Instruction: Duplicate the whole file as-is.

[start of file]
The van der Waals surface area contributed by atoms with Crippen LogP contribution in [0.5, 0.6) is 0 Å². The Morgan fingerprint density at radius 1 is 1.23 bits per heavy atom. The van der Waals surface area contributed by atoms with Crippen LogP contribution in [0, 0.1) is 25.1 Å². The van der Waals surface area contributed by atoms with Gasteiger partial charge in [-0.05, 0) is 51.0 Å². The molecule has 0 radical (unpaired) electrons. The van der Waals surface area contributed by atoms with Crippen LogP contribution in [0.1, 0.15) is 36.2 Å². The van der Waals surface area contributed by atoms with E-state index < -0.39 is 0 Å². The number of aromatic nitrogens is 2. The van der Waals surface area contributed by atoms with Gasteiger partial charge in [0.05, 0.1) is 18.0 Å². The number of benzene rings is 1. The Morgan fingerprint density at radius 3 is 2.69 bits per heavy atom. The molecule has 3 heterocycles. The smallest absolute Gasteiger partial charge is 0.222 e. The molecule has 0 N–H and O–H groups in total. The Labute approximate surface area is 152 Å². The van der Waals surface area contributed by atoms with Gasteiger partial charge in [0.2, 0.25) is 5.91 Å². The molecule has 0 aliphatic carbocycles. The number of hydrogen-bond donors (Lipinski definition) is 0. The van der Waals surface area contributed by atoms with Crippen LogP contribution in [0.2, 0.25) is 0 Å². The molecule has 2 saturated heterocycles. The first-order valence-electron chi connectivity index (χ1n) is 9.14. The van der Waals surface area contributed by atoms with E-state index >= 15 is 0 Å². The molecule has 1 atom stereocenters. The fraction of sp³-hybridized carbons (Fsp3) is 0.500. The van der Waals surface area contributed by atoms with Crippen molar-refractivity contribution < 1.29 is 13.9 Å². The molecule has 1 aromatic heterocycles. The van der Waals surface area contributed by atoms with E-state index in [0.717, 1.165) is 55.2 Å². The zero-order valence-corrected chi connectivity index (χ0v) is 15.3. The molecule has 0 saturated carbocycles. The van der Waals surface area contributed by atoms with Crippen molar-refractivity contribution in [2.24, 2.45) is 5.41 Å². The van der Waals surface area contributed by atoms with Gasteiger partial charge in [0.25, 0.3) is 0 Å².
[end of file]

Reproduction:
The van der Waals surface area contributed by atoms with Crippen LogP contribution in [0.5, 0.6) is 0 Å². The Morgan fingerprint density at radius 1 is 1.23 bits per heavy atom. The van der Waals surface area contributed by atoms with Crippen LogP contribution in [0, 0.1) is 25.1 Å². The van der Waals surface area contributed by atoms with Gasteiger partial charge in [-0.05, 0) is 51.0 Å². The molecule has 0 radical (unpaired) electrons. The van der Waals surface area contributed by atoms with Crippen LogP contribution in [0.1, 0.15) is 36.2 Å². The van der Waals surface area contributed by atoms with E-state index < -0.39 is 0 Å². The number of aromatic nitrogens is 2. The van der Waals surface area contributed by atoms with Gasteiger partial charge in [0.05, 0.1) is 18.0 Å². The number of benzene rings is 1. The Morgan fingerprint density at radius 3 is 2.69 bits per heavy atom. The molecule has 3 heterocycles. The smallest absolute Gasteiger partial charge is 0.222 e. The molecule has 0 N–H and O–H groups in total. The Labute approximate surface area is 152 Å². The van der Waals surface area contributed by atoms with Gasteiger partial charge in [0.2, 0.25) is 5.91 Å². The molecule has 0 aliphatic carbocycles. The number of hydrogen-bond donors (Lipinski definition) is 0. The van der Waals surface area contributed by atoms with Crippen LogP contribution in [0.2, 0.25) is 0 Å². The molecule has 2 saturated heterocycles. The first-order valence-electron chi connectivity index (χ1n) is 9.14. The van der Waals surface area contributed by atoms with E-state index >= 15 is 0 Å². The molecule has 1 atom stereocenters. The fraction of sp³-hybridized carbons (Fsp3) is 0.500. The van der Waals surface area contributed by atoms with Crippen molar-refractivity contribution < 1.29 is 13.9 Å². The molecule has 1 aromatic heterocycles. The van der Waals surface area contributed by atoms with E-state index in [0.717, 1.165) is 55.2 Å². The zero-order valence-corrected chi connectivity index (χ0v) is 15.3. The molecule has 0 saturated carbocycles. The van der Waals surface area contributed by atoms with Crippen molar-refractivity contribution in [2.24, 2.45) is 5.41 Å². The van der Waals surface area contributed by atoms with Gasteiger partial charge in [0.25, 0.3) is 0 Å².